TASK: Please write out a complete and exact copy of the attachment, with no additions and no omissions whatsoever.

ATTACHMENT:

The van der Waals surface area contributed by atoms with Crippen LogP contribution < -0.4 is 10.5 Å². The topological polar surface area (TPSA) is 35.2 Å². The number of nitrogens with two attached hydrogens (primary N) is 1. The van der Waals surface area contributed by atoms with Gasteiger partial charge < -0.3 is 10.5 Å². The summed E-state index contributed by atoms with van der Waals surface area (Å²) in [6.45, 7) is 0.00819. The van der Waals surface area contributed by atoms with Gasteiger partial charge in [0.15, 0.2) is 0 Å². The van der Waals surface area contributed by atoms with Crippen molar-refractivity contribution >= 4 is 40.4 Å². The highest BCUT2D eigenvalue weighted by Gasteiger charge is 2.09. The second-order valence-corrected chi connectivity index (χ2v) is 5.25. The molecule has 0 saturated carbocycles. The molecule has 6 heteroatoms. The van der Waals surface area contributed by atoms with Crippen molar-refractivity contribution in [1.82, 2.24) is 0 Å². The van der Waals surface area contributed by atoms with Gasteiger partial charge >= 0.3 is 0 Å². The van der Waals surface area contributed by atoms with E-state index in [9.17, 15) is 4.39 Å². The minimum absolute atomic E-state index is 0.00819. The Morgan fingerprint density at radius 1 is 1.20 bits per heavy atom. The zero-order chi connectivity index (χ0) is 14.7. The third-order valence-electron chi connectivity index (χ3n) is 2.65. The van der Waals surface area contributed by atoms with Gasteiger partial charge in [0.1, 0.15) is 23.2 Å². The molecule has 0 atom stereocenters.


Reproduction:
The van der Waals surface area contributed by atoms with Crippen LogP contribution < -0.4 is 10.5 Å². The topological polar surface area (TPSA) is 35.2 Å². The number of nitrogens with two attached hydrogens (primary N) is 1. The van der Waals surface area contributed by atoms with Gasteiger partial charge < -0.3 is 10.5 Å². The summed E-state index contributed by atoms with van der Waals surface area (Å²) in [6.45, 7) is 0.00819. The van der Waals surface area contributed by atoms with Gasteiger partial charge in [0.15, 0.2) is 0 Å². The van der Waals surface area contributed by atoms with Crippen molar-refractivity contribution >= 4 is 40.4 Å². The highest BCUT2D eigenvalue weighted by Gasteiger charge is 2.09. The second-order valence-corrected chi connectivity index (χ2v) is 5.25. The molecule has 0 saturated carbocycles. The molecule has 6 heteroatoms. The van der Waals surface area contributed by atoms with Crippen molar-refractivity contribution in [1.82, 2.24) is 0 Å². The van der Waals surface area contributed by atoms with Gasteiger partial charge >= 0.3 is 0 Å². The van der Waals surface area contributed by atoms with E-state index in [9.17, 15) is 4.39 Å². The minimum absolute atomic E-state index is 0.00819. The Morgan fingerprint density at radius 1 is 1.20 bits per heavy atom. The zero-order chi connectivity index (χ0) is 14.7. The third-order valence-electron chi connectivity index (χ3n) is 2.65. The van der Waals surface area contributed by atoms with Gasteiger partial charge in [0.1, 0.15) is 23.2 Å². The molecule has 0 atom stereocenters.